There’s this episode of “Seinfeld” in which Elaine introduces Jerry to her new boyfriend, a tall, shaved-headed dude who keeps his pate bare to make himself more streamlined for swimming competitions. When he leaves, Jerry quips, in wink-wink sitcom fashion, “Is he from the future?” Cue audience laughter. In the early ’90s, a shaved head was apparently a futuristic concept, right up there with flying cars and robots that cook spaghetti.

I chuckle every time I see the episode, and not just because I share a hair-do with Future Man. In a way, the comment is prescient; shaved heads may have been rare in the early ’90s, when the only options available to bald guys were horseshoe-style cuts and wigs that looked like unkempt ferrets. Now they’re all over the place. The bare head has become the go-to ‘do for the follically challenged, and it’s started to infiltrate popular culture: Howie Mandell, Bruce Willis and Vin Diesel all sport the gleaming bareheaded look, and not a moment too soon. If any of them had held onto their hair for longer than was necessary, they’d be sporting the kind of comb-overs typically associated with accountants and high school guidance counselors.

It’s the latest trend in the ongoing evolution of the “do.”

I’m currently reading an account of the life of George Washington ”“ apparently presidential biographies are my thing now, soon to be followed by backgammon and tweed jackets ”“ and despite the remarkable life he led, some of the quirkiest passages are about his hair.

Everybody assumes that, because Washington was a right dandy sort of fellow, he wore a wig. Not true. The weird triangle shape of his hair, which makes him look like a wise and benevolent kite, is due to a popular 18th- century hairstyle called a “queue,” in which the hair at one’s temples is flared out and tied behind the back of the head in a kind of ponytail. Washington’s hair was white because he applied powder to it, which was another popular practice in the 1700s. Nowadays, the effect would make it seem as though his head was being attacked by a swarm of angry marshmallows, but in colonial Virginia, he fit right in.

One wonders what Washington would have made of the voluminous, bird-like hair-dos of the 1970s and early ’80s. I watch movies from that era, and I’m struck by how even the baldies would grow out their unruly hair in the back and on the sides, giving them the surreal impression of having been raised by cocaine-addicted wolves. Women in particular seemed fond of the flared-out Farrah Fawcett-style wings on either side of their faces. And it served a practical purpose, if you think about it: If they were chased to the edge of a cliff by a marauding sasquatch, they could simply take the plunge and glide safely into a ravine like a flying squirrel. For some reason, that seems like a particularly ’70s thing to do.

One of the tantalizing mysteries of human history is how styles evolve. In a lot of ways, biological evolution ”“ the actual physical changes that occur over centuries and millennia ”“ is much less of a mystery. We stopped swinging from trees, so we lost our tails. We learned to walk upright, so we developed hands. It’s an easy enough concept. But popular trends are tricky; they don’t contribute to survival, so it’s tough to explain a pompadour in any kind of Darwinian terms. Things like hairstyles just seem to happen. I like to think of trends as originating from a single person ”“ someone has to be the first to do something, after all. The Duke of Earl gets up one morning and decides he’s tired of his long hair getting caught in his mouth when he’s eating lamb eyeballs and porridge. So he ties it back into a ponytail. Boom. Next thing you know, everyone’s got a ponytail, from the merchants to the sailors to the guy who sews underwear for the merchants and the sailors. It’s the hair equivalent of a modern-day Internet meme, without the cats and terrible grammar.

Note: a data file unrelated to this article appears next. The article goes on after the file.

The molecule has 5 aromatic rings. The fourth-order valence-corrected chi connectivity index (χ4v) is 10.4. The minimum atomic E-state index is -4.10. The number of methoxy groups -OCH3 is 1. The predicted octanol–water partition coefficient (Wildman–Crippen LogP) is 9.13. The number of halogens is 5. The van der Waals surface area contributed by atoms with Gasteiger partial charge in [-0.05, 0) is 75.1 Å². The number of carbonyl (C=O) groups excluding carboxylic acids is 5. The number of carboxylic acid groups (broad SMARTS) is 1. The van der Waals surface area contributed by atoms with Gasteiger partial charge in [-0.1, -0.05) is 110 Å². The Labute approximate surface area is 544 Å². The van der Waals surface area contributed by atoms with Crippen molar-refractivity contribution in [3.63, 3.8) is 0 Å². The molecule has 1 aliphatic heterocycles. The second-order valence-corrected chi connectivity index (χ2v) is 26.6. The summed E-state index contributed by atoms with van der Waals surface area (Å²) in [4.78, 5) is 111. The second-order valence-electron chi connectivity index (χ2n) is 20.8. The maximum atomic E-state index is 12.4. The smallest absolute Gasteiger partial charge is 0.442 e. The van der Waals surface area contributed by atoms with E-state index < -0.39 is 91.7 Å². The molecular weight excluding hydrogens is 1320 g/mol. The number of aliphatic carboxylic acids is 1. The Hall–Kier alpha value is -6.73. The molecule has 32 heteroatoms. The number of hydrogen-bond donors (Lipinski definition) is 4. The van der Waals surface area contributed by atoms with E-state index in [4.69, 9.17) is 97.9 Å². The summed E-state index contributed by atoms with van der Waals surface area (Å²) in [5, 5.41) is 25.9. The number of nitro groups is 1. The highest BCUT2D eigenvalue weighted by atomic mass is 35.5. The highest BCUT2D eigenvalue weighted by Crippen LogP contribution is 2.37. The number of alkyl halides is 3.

Not all hairstyles are as long-lasting as the ponytail, which is near-ubiquitous for women of certain ages, and still fairly common among men, especially hippies and owners of comic book stores. Much more fleeting was the rat tail. When I was a wee schoolboy in the late ’80s and early ’90s, the rat tail was all the rage; while the rest of the hair was kept short, one long strand was grown out in the back and often braided into a knotted sliver that looked like a whip for an eight-inch-tall dominatrix. It was similar to the ponytail, only super gross.

In that same era, it was popular for young boys to have shapes or words shaved onto the sides of their heads. Lightning bolts were common. One kid I went to school with had the Batman insignia shaved into the hair just above the nape of his neck, which would have made him a demigod on the playground had it not been for the rat tail directly below it, which was frayed and long enough to choke a small horse.

Fortunately, certain hairstyles are destined to die a gradual death. I just hope the shaved head isn’t one of them, because otherwise, I’m out of options. Although, fashion being cyclical, I suppose I could always bring back the queue. My contemporaries would find it utterly ridiculous. But unlike the honest-to-a-fault Washington, they can always lie about it.

— Jeff Lagasse is a staff writer and columnist for the Journal Tribune, and is proud to say he never once sported a mullet. He can be contacted at 282-1535, Ext. 319 or [email protected]

        Comments are not available on this story.